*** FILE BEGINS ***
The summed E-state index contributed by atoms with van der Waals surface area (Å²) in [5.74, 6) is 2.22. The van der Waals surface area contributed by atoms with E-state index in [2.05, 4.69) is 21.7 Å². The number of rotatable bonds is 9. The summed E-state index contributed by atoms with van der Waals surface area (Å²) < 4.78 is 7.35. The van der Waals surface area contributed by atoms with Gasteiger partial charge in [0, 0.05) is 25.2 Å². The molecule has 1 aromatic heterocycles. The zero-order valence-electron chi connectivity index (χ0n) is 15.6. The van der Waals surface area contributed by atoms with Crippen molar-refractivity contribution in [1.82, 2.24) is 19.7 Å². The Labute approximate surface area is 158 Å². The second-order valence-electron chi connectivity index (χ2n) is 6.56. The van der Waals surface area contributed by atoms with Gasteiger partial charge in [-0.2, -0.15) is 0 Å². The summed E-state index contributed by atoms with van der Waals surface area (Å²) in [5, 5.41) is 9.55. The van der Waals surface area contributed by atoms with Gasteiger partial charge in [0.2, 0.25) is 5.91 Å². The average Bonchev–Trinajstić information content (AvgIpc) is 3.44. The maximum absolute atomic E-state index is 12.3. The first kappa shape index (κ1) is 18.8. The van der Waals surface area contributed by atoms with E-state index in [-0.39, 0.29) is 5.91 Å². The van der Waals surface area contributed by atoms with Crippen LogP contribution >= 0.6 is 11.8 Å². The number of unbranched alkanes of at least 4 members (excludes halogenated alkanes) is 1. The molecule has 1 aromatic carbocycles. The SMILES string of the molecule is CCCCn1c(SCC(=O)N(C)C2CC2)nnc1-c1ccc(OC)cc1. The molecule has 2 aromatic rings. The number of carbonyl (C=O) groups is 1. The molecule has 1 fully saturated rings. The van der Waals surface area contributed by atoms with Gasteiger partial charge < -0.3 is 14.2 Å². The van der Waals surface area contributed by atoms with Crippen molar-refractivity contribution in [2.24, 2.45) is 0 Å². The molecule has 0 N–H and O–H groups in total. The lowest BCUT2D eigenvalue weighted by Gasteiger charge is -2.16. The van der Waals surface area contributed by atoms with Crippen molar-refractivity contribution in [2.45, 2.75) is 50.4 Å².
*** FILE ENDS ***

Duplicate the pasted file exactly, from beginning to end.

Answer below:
The summed E-state index contributed by atoms with van der Waals surface area (Å²) in [5.74, 6) is 2.22. The van der Waals surface area contributed by atoms with E-state index in [2.05, 4.69) is 21.7 Å². The number of rotatable bonds is 9. The summed E-state index contributed by atoms with van der Waals surface area (Å²) < 4.78 is 7.35. The van der Waals surface area contributed by atoms with Gasteiger partial charge in [0, 0.05) is 25.2 Å². The molecule has 1 aromatic heterocycles. The zero-order valence-electron chi connectivity index (χ0n) is 15.6. The van der Waals surface area contributed by atoms with Crippen molar-refractivity contribution in [1.82, 2.24) is 19.7 Å². The Labute approximate surface area is 158 Å². The second-order valence-electron chi connectivity index (χ2n) is 6.56. The van der Waals surface area contributed by atoms with Gasteiger partial charge in [-0.2, -0.15) is 0 Å². The summed E-state index contributed by atoms with van der Waals surface area (Å²) in [5, 5.41) is 9.55. The van der Waals surface area contributed by atoms with Gasteiger partial charge in [0.2, 0.25) is 5.91 Å². The average Bonchev–Trinajstić information content (AvgIpc) is 3.44. The maximum absolute atomic E-state index is 12.3. The first kappa shape index (κ1) is 18.8. The van der Waals surface area contributed by atoms with E-state index in [-0.39, 0.29) is 5.91 Å². The van der Waals surface area contributed by atoms with Crippen LogP contribution >= 0.6 is 11.8 Å². The number of unbranched alkanes of at least 4 members (excludes halogenated alkanes) is 1. The molecule has 1 aromatic carbocycles. The SMILES string of the molecule is CCCCn1c(SCC(=O)N(C)C2CC2)nnc1-c1ccc(OC)cc1. The molecule has 2 aromatic rings. The number of carbonyl (C=O) groups is 1. The molecule has 1 fully saturated rings. The van der Waals surface area contributed by atoms with Gasteiger partial charge < -0.3 is 14.2 Å². The van der Waals surface area contributed by atoms with Crippen molar-refractivity contribution in [2.24, 2.45) is 0 Å². The molecule has 0 N–H and O–H groups in total. The lowest BCUT2D eigenvalue weighted by Gasteiger charge is -2.16. The van der Waals surface area contributed by atoms with Crippen molar-refractivity contribution in [2.45, 2.75) is 50.4 Å².